I only have a few real problems with the game, so it’s kind of unfortunate that they’re fairly big ones. You may remember that a few paragraphs back I said that I liked the story for the most part. Well, the “for the most part” is the operative part of that sentence. I kind of hate the ending of this game. I won’t go into spoilers or anything, but I will say this: The entire game builds up this story, ratcheting up suspense and both Henry and Delilah’s frustration and worry. Then you get to the end, and it’s just a wet fart. It was such an unsatisfactory answer to everything that was happening, and it still doesn’t make a whole lot of sense to me. The story was doing a good job making things more and more tense, and the characters were throwing theories at each other, and it was really cool and engaging. And then the ending happened, and I was thoroughly disappointed.
I was also fairly disappointed when I realized what impact my choices had on the world and the narrative, which turned out to not be very much. Firewatch is a narrative driven game with dialogue options, and after the recent slew of games that fit that description from Telltale and Dontnod, I figured that my choices would shape my relationship with Delilah and affect the outcome of the story. The narrative is basically set in stone in terms of how it progresses and the ending, so your choices in the game only amount to a slightly different line from Delilah before things get right back on track. It almost feels like I have no real control over anything that’s happening and I’m just along for the ride. That’s not necessarily a bad thing, but in this case I would have liked my choices to carry more weight.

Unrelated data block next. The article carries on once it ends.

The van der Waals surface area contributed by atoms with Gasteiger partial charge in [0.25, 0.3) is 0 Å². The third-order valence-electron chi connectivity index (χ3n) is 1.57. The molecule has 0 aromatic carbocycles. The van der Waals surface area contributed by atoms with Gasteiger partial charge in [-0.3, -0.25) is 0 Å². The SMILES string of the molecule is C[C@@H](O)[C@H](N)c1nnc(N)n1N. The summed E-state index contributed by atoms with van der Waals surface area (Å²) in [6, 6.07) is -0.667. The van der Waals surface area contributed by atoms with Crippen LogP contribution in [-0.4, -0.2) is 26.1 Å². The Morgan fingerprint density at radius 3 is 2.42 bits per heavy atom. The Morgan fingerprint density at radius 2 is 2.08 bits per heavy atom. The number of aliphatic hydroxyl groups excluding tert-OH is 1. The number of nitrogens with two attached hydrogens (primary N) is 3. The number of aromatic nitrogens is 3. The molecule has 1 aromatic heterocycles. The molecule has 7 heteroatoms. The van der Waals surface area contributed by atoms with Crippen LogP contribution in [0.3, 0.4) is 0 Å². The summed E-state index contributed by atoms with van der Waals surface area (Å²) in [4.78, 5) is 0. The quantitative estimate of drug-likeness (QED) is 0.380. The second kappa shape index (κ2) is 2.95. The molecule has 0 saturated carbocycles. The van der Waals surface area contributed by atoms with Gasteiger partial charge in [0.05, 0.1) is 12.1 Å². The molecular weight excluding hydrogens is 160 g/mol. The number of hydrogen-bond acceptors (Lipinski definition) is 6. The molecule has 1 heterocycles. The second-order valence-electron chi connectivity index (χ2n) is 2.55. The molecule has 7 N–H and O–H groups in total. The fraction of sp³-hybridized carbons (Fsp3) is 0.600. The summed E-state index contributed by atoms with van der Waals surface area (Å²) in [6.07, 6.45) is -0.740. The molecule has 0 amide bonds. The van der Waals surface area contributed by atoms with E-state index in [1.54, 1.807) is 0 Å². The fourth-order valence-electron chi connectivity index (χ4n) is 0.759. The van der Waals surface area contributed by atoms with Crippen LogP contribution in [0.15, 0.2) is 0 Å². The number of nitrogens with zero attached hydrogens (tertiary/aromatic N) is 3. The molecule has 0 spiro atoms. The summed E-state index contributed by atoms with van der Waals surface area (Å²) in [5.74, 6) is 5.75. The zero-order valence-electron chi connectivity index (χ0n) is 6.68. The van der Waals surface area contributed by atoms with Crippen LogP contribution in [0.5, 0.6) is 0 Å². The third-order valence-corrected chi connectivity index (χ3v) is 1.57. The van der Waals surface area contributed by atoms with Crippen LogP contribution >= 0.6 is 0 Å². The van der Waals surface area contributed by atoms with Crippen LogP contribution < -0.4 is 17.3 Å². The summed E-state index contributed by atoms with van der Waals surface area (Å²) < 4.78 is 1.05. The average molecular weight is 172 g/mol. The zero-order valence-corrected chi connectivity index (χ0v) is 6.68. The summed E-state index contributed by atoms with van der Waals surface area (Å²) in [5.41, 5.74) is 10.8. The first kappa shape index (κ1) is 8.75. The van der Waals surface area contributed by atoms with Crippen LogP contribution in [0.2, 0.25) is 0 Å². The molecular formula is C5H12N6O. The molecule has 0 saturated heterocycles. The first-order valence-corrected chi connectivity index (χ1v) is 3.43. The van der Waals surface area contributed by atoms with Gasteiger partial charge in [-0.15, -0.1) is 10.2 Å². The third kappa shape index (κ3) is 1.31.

The final, and much more serious, problem is on the tech side. This game runs like shit on PS4. The entire time I was playing it, the framerate would jump all over the goddamned place. It got borderline unplayable in some instances and almost nauseating in others due to this weird thing where the horizontal camera movement speed suddenly accelerated after holding it for a second. Load times got progressively longer as the game went on, one time even locking up on a loading screen so I had to restart the game to get it working again, and on one occasion half the assets in an area were missing and they only popped in once I walked a ways into it. All of these things made the entire experience of playing Firewatch less enjoyable than it would have been otherwise.
(Reviewer Note: For the sake of disclosure, I feel like I should say that Campo Santo sent a code for the PC version of the game along with the PS4 code. I played a bit of the PC version and it is definitely a marked improvement. Better consistent loading times and a solid 60fps, this is definitely the version to get if you want this game. But, I asked Campo Santo for the PS4 version for review, and so I decided to stick with the PS4 version. If I were reviewing the PC release it would have a different score, probably around 3.5, but I chose this path and I’m sticking to it.)
Campo Santo has the potential to make a great game, and you can see some of the potential in Firewatch. They have a great art team, and some decent writers who can write some real good characters. But Firewatch is not a great game. The technical problems with the PS4 version worsen the experience of playing the game, the ending is not as good as the rest of the story is, and despite the fact that I loved and was completely invested in their relationship, Henry is severely overshadowed by Delilah in almost every way. This was not a great first outing for Campo Santo, but I do look forward to what they do next.